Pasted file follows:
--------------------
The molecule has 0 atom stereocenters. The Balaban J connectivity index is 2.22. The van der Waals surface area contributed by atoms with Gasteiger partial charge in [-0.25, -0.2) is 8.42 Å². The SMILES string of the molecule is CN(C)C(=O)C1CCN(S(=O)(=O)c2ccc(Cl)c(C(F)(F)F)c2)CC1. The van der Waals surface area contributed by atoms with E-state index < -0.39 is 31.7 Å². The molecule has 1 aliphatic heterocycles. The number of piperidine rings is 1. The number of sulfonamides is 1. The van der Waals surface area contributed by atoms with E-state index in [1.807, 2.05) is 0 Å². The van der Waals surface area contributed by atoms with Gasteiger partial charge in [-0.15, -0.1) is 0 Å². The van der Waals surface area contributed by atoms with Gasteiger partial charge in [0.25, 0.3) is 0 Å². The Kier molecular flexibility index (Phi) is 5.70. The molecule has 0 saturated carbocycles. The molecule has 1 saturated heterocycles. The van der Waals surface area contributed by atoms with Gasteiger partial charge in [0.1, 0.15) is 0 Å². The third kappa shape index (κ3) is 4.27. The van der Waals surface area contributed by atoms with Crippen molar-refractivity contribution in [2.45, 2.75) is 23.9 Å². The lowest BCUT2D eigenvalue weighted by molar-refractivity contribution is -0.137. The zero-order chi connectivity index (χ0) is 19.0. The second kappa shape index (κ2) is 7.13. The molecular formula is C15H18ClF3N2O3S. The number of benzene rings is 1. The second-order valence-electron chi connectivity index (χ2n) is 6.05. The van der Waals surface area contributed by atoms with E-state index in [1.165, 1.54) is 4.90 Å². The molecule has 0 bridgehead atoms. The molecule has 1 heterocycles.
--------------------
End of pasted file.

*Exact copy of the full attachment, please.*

The molecule has 0 atom stereocenters. The Balaban J connectivity index is 2.22. The van der Waals surface area contributed by atoms with Gasteiger partial charge in [-0.25, -0.2) is 8.42 Å². The SMILES string of the molecule is CN(C)C(=O)C1CCN(S(=O)(=O)c2ccc(Cl)c(C(F)(F)F)c2)CC1. The van der Waals surface area contributed by atoms with E-state index < -0.39 is 31.7 Å². The molecule has 1 aliphatic heterocycles. The number of piperidine rings is 1. The number of sulfonamides is 1. The van der Waals surface area contributed by atoms with E-state index in [1.807, 2.05) is 0 Å². The van der Waals surface area contributed by atoms with Gasteiger partial charge in [-0.15, -0.1) is 0 Å². The van der Waals surface area contributed by atoms with Gasteiger partial charge in [0.25, 0.3) is 0 Å². The Kier molecular flexibility index (Phi) is 5.70. The molecule has 0 saturated carbocycles. The molecule has 1 saturated heterocycles. The van der Waals surface area contributed by atoms with Gasteiger partial charge in [0.1, 0.15) is 0 Å². The third kappa shape index (κ3) is 4.27. The van der Waals surface area contributed by atoms with Crippen molar-refractivity contribution in [2.45, 2.75) is 23.9 Å². The lowest BCUT2D eigenvalue weighted by molar-refractivity contribution is -0.137. The zero-order chi connectivity index (χ0) is 19.0. The second kappa shape index (κ2) is 7.13. The molecular formula is C15H18ClF3N2O3S. The number of benzene rings is 1. The second-order valence-electron chi connectivity index (χ2n) is 6.05. The van der Waals surface area contributed by atoms with E-state index in [1.165, 1.54) is 4.90 Å². The molecule has 0 bridgehead atoms. The molecule has 1 heterocycles.